The Engaging Eurasia Teacher Fellowship provides select high school and community college educators the opportunity to spend one academic year undertaking an in-depth study of the people, histories, cultures and current events of Eurasia. Fellows participate in monthly webinars with experts in Eurasian studies as well as an in-person workshop at one of the partnering universities, develop curricula for classroom application, and benefit from being a part of a diverse learning community.
The fellowship theme changes annually; the theme for the 2023-2024 program year is An Exploration of Central Asia. Previous themes include Conflict in Post-Soviet Eurasia, Everyday Life in the Soviet Union, and the Art and Culture of Eurasia.
2023-2024 Fellowship Details
This year’s fellowship theme, “An Exploration of Central Asia,” will allow participants to take a deep dive into the history, environment, politics, and culture of Central Asian states and peoples. This year-long study will take a multidisciplinary approach to understanding Central Asian cultures and history, what unites the region, and what distinguishes its peoples, environment, and politics from its surroundings. Fellows will consider novels, poetry, art, film and other media from Central Asian writers, artists, and auteurs which shaped pre-Soviet and Soviet Central Asian identities and which continue to inform postcolonial Central Asian culture and politics. Fellows will also be asked to challenge their own assumptions and expectations about Central Asia, and evaluate how they meet reality.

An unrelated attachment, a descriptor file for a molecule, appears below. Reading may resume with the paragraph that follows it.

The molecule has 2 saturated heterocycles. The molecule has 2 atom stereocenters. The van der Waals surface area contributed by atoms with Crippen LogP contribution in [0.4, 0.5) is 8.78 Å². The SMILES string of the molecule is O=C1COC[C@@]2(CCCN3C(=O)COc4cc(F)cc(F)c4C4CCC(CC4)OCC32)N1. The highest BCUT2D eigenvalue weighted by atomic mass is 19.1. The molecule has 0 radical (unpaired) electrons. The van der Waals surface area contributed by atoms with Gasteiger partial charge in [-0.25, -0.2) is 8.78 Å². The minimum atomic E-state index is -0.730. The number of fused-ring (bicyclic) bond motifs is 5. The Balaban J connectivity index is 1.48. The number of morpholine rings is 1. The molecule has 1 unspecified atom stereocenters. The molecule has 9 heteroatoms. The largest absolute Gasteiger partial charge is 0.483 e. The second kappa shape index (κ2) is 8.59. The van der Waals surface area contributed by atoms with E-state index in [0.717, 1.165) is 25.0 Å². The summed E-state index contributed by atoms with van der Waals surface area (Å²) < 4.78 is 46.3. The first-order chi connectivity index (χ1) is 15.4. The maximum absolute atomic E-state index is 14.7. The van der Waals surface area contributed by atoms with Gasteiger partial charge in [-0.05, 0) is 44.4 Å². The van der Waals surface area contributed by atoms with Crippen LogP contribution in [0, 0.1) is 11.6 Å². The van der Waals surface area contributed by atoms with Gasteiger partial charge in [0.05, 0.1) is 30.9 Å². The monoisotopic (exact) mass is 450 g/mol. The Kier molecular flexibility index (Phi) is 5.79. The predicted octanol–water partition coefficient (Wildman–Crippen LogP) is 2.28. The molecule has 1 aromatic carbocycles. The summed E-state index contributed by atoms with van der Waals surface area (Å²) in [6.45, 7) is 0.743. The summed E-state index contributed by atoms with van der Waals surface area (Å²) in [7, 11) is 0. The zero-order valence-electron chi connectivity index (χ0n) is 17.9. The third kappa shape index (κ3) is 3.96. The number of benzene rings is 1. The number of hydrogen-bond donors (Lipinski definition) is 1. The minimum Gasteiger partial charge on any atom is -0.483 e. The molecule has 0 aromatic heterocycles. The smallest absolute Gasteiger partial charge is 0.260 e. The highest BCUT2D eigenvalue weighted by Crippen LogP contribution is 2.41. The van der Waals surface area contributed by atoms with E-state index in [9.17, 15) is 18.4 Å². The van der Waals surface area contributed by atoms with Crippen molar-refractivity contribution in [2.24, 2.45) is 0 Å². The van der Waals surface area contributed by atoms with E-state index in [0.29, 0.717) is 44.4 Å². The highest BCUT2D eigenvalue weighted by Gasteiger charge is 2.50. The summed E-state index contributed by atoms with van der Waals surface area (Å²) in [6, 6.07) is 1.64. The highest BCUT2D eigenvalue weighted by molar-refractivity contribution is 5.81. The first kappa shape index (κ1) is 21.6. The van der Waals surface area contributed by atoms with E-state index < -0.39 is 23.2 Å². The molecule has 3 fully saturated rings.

Over the 9-month fellowship, fellows will participate in 8 content webinars, hearing from scholars with expertise on the fellowship topic. Each fellow is expected to complete a final project–either curriculum development or a literature review on a question that develops during the course of the fellowship.
How to Apply
You can apply for the 2023-2024 fellowship here. The deadline for applications is May 10.
This fellowship is a collaboration between CREECA, the Davis Center at Harvard University, the Center for Slavic, East European and Eurasian Studies at the Ohio State University, and the Center for Russia and East European Studies at the University of Pittsburgh. It is funded through a Title VI/National Resource Center Grant from the U.S. Department of Education.